Bionic Goggles Could Give Sight to the Blind

Bionic Goggles Could Give Sight to the Blind

UK regulators have given the go-ahead to trial a revolutionary new technology that could give people who have lost their sight due to retinitis pigmentosa (RP), Usher syndrome, cone-rod dystrophy, and choroideremia their sight back. IRIS II, developed by French technology firm Pixium Vision, is a head-mounted visor that processes and transmits visual signals to the brain via a retinal implant.


IRIS II features an epi-retinal implant with 150 electrodes, which receives visual signals from the bio-inspired camera mounted in the visor. Trials of IRIS II will take place at London’s Moorfields Eye Hospital following approval by the Medicines & Healthcare products Regulatory Agency (MHRA).


“We are excited to participate in the clinical trial of Iris II and be the first site in the UK,” Dr Mahi Muqit, the consultant ophthalmologist conducting the trial, said. “Patients with RP can now benefit from a new choice of retinal implant that may potentially further improve visual outcomes. This new clinical trial is key for ophthalmic reference centres like Moorfields to evaluate the latest technologies.”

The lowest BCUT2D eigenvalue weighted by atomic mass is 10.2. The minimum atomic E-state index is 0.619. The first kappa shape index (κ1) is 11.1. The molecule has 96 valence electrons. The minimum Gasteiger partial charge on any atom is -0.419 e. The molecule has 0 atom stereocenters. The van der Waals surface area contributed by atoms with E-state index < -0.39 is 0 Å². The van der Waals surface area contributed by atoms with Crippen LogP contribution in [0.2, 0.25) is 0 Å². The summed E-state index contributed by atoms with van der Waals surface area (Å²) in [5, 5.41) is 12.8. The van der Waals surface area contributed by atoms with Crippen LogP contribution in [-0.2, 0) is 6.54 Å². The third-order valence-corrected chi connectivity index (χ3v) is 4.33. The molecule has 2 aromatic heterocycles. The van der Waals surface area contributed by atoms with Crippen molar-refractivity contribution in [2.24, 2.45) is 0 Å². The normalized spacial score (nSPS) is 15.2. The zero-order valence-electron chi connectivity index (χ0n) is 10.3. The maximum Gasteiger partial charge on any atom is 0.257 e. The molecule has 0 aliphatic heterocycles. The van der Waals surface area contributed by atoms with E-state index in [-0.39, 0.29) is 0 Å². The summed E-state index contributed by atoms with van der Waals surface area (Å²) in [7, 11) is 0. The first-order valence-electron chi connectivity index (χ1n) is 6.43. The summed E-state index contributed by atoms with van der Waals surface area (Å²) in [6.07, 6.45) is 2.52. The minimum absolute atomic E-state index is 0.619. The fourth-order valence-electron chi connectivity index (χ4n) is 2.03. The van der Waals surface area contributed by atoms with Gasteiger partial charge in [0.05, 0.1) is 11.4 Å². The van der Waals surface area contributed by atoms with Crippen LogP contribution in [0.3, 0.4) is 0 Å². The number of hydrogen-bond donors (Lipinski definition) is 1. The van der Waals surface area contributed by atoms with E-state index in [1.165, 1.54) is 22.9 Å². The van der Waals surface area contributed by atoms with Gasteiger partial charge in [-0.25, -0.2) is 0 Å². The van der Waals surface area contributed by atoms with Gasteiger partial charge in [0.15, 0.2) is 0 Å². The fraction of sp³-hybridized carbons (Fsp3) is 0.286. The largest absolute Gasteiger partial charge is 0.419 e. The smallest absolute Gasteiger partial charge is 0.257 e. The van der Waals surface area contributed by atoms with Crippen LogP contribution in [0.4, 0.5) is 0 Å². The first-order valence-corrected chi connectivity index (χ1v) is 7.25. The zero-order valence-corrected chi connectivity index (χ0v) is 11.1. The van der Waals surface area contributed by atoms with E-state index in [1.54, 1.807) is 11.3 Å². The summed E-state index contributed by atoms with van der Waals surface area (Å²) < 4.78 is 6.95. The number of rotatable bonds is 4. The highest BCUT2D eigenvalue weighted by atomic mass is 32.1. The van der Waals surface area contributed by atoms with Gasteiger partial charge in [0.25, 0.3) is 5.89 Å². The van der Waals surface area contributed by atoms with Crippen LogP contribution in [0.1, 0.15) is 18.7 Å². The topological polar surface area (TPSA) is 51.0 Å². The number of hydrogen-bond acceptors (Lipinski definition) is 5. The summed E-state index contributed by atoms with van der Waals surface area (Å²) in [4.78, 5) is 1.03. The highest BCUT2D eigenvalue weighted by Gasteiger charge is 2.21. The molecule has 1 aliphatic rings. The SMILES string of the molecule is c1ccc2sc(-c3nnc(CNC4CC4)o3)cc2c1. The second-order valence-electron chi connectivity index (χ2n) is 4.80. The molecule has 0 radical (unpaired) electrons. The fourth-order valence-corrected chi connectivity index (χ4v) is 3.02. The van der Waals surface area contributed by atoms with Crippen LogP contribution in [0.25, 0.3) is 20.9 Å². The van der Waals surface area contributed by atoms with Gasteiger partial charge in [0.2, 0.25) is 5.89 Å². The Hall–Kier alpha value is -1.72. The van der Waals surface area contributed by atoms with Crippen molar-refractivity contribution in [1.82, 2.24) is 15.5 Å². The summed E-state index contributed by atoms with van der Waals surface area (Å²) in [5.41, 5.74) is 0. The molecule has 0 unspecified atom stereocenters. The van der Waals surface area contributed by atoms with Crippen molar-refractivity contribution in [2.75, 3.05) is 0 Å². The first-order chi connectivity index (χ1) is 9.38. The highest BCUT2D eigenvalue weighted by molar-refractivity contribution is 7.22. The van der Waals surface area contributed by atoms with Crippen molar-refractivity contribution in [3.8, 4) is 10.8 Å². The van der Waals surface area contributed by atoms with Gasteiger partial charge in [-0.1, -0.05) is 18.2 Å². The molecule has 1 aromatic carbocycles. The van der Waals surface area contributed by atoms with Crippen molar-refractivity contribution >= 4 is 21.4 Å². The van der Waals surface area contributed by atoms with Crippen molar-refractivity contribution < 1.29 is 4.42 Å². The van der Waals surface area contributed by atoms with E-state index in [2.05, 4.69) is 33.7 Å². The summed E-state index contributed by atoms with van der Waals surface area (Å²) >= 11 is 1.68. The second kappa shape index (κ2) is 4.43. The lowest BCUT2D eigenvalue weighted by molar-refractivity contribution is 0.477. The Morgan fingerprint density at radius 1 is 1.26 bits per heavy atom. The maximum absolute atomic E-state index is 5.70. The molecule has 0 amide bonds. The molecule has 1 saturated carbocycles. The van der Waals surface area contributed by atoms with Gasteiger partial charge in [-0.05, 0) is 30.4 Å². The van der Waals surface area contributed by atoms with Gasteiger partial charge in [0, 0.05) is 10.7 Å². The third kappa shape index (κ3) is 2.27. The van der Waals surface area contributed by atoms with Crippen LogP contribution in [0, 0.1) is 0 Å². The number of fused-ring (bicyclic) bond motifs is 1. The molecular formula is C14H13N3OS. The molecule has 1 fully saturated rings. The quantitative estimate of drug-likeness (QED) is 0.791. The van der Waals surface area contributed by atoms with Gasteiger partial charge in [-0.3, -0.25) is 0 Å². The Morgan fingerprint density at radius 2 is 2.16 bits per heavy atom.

“We’re always pleased to hear of new clinical trials being launched and welcome this announcement,” Tina Houlihan, chief executive of the charity RP Fighting Blindness, commented. “Retinal implant technology is of great interest to our patient group and the progress made by researchers in the field over the past few years has been very encouraging. We wish those running the trial the very best of luck and look forward to learning about its outcomes.”

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